Did you know that enrollment of Black/African American and Latina/o doctoral students comprised approximately 11.5% and 6.1% correspondingly of enrollments in 2007?
Yet, despite that, …
Only 6% of Black/African American students and 3% of Latina/o students were awarded doctoral degrees in that same year (Gildersleeve, Croom & Vasquez, as cited in Bacon, 2014, p.7)?
Why should this matter to women of color?
One of the most unique experiences for women of color in the United States is that we navigate not only race and ethnicity, but gender issues as well. And, if we have entered into STEM (science, technology, engineering and math) fields, or even the discipline of education, in terms of race and ethnicity (particularly in the field of special education) in the United States we are often the “Only” or the “Other.” This is not a case of talent, skill, intelligence or ambition. As a matter of fact, research indicates there is greater perseverance by African American girls than Caucasian girls in science education. African American girls, however, are often forced to navigate obstacles (such as perceptions of ability based upon gender, race and ethnicity) within the field without support. The lack of support in science education can result in a student being deterred permanently from the field, or of feeling isolated (Bacon, 2014).
Graduate education is often influenced by:
- Your individual program within your institution.
- Influences outside of the institution, such as society, community, and family.
- The socialization process of where and how you learn the values, traditions, beliefs and customs of your discipline.
- Mentoring, advising, research, teaching and service experiences (or lack thereof).
This is why I was asked to write my book, Sisters in the Dissertation House: A Dissertation Narrative, on the experiences of women of color completing their doctoral degrees. The book contains statistics of completion, entry into doctoral programs and the professoriate by women and people of color, as well as information on STEM and special education programs, among many other topics. One thing that is so glaring in the research is the difference or disparity in percentages between, not only men and women, but within the category of women based on women’s race and ethnicity. In my book, I wanted to be sure to do justice to the stories of women of color and provide practical strategies for completion of the Ph.D. The stories (primarily through blogs) contained goals, dreams, challenges and triumphs of real women. Ultimately this book is about success, crossing the finish line as Ph.D.s and creating community and sisterhood while doing so.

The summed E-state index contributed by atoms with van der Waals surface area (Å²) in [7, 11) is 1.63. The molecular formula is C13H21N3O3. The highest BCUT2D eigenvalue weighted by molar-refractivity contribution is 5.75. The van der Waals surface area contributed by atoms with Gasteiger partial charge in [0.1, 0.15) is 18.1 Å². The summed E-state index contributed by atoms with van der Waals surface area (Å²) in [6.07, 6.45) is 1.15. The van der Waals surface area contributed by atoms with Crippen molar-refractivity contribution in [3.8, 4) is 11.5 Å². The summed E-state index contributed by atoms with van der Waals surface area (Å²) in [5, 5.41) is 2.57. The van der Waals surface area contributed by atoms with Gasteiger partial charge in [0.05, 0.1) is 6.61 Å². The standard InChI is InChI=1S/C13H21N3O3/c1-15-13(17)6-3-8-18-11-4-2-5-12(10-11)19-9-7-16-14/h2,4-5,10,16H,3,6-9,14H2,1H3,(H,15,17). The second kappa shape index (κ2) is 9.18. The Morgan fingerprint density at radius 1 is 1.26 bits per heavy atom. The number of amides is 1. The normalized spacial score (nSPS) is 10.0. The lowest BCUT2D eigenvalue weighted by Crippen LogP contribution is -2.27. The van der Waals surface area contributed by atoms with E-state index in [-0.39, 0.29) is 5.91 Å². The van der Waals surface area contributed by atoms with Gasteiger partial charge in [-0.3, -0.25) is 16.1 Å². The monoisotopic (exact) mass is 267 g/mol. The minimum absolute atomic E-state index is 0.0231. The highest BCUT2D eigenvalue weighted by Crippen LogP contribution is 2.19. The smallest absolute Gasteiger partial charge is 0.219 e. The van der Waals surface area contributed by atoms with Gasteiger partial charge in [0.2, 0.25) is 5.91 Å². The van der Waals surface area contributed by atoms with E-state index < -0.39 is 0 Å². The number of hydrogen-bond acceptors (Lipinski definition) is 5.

If you are working toward your master’s or doctorate while feeling as if you are expected to be a token or spokesperson for your entire community — or contending with exclusion, isolation and/or vastly different expectations, acknowledgement or support by your professors, administrators and even peers — you are not alone. BUT, believe it or not, you can still build sisterhood and community with others who inspire you, hold you to high standards, relate to your struggles and are invested in your success (even if this community is primarily online).
4 Tips for Building Sisterhood
- Check out a variety of on-campus programs. When I was working on my Ph.D. at the University of Maryland, I participated in a retention program for graduate students of color called PROMISE, a graduate retention program for students of color representing the University of Maryland Baltimore County, the University of Maryland College Park, and the University of Maryland Baltimore college campuses. You might:
- Research graduate associations such as the Black Graduate Students Association, Latino Graduate Student Association, Asian and Pacific Islander Graduate Student Association, etc.
- Join a dissertation group (at my university, BGSA sponsored a dissertation group for which I became a co-moderator).
- Check out off-campus dissertation groups for women of color. SisterMentors is an off-campus group for women doctoral candidates of color that I joined in Washington, D.C. (find out what might be in your area).
- Create your own group. When I was looking for a poetry group for African American women (which was related to my dissertation study) and was unable to find one, I created one by advertising on the BGSA listserve. Remember to utilize your campus listserves to adverstise!
- Start a blog. Research indicates that mentoring is one of the most successful tools for women. (Tweet this quote.) This combined with blogging might really maximize your success and speed up your completion. As a matter of fact, PROMISE discovered that blogging could be a useful outlet for all graduate participants. However, blogging was especially useful to African American women who were the largest group of PROMISE bloggers at 37% (Bacon, 2014).
Jennifer Nicole Bacon is an independent educational consultant, author and founder of the writing group Black Women Writing. As a special educator further trained in yoga and the use of poetry therapy, Dr. Bacon incorporates an holistic approach to instruction and consultation. Committed to addressing issues of overrepresentation in special education, gender equity and writing for social change, she volunteers, presents and publishes for numerous organizations in the United States, Africa, Latin America, and Europe.